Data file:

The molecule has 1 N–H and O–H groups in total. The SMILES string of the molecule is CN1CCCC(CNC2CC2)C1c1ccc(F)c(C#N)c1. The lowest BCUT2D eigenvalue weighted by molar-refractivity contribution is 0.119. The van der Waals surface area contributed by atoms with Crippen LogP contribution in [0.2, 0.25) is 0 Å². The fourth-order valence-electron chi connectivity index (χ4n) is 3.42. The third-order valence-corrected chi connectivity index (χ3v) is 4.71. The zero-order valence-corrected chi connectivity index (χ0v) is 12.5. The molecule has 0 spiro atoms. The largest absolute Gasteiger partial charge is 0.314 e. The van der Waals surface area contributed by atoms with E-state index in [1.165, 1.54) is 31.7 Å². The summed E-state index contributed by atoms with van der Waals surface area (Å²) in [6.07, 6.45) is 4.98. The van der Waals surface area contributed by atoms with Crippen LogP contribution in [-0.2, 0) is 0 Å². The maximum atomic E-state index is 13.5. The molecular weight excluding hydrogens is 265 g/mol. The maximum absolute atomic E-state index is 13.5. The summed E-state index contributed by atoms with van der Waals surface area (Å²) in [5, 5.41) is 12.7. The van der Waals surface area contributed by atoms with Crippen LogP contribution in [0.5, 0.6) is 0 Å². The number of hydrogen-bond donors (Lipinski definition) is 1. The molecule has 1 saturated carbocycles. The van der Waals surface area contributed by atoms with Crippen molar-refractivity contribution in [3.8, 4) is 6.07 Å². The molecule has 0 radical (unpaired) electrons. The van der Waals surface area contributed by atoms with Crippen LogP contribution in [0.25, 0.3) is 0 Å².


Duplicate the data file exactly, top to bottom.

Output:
The molecule has 1 N–H and O–H groups in total. The SMILES string of the molecule is CN1CCCC(CNC2CC2)C1c1ccc(F)c(C#N)c1. The lowest BCUT2D eigenvalue weighted by molar-refractivity contribution is 0.119. The van der Waals surface area contributed by atoms with Crippen LogP contribution in [0.2, 0.25) is 0 Å². The fourth-order valence-electron chi connectivity index (χ4n) is 3.42. The third-order valence-corrected chi connectivity index (χ3v) is 4.71. The zero-order valence-corrected chi connectivity index (χ0v) is 12.5. The molecule has 0 spiro atoms. The largest absolute Gasteiger partial charge is 0.314 e. The van der Waals surface area contributed by atoms with E-state index in [1.165, 1.54) is 31.7 Å². The summed E-state index contributed by atoms with van der Waals surface area (Å²) in [6.07, 6.45) is 4.98. The van der Waals surface area contributed by atoms with Crippen LogP contribution in [-0.2, 0) is 0 Å². The maximum atomic E-state index is 13.5. The molecular weight excluding hydrogens is 265 g/mol. The maximum absolute atomic E-state index is 13.5. The summed E-state index contributed by atoms with van der Waals surface area (Å²) in [5, 5.41) is 12.7. The van der Waals surface area contributed by atoms with Crippen LogP contribution in [0.5, 0.6) is 0 Å². The number of hydrogen-bond donors (Lipinski definition) is 1. The molecule has 1 saturated carbocycles. The van der Waals surface area contributed by atoms with Crippen molar-refractivity contribution in [3.8, 4) is 6.07 Å². The molecule has 0 radical (unpaired) electrons. The van der Waals surface area contributed by atoms with Crippen LogP contribution in [0.25, 0.3) is 0 Å².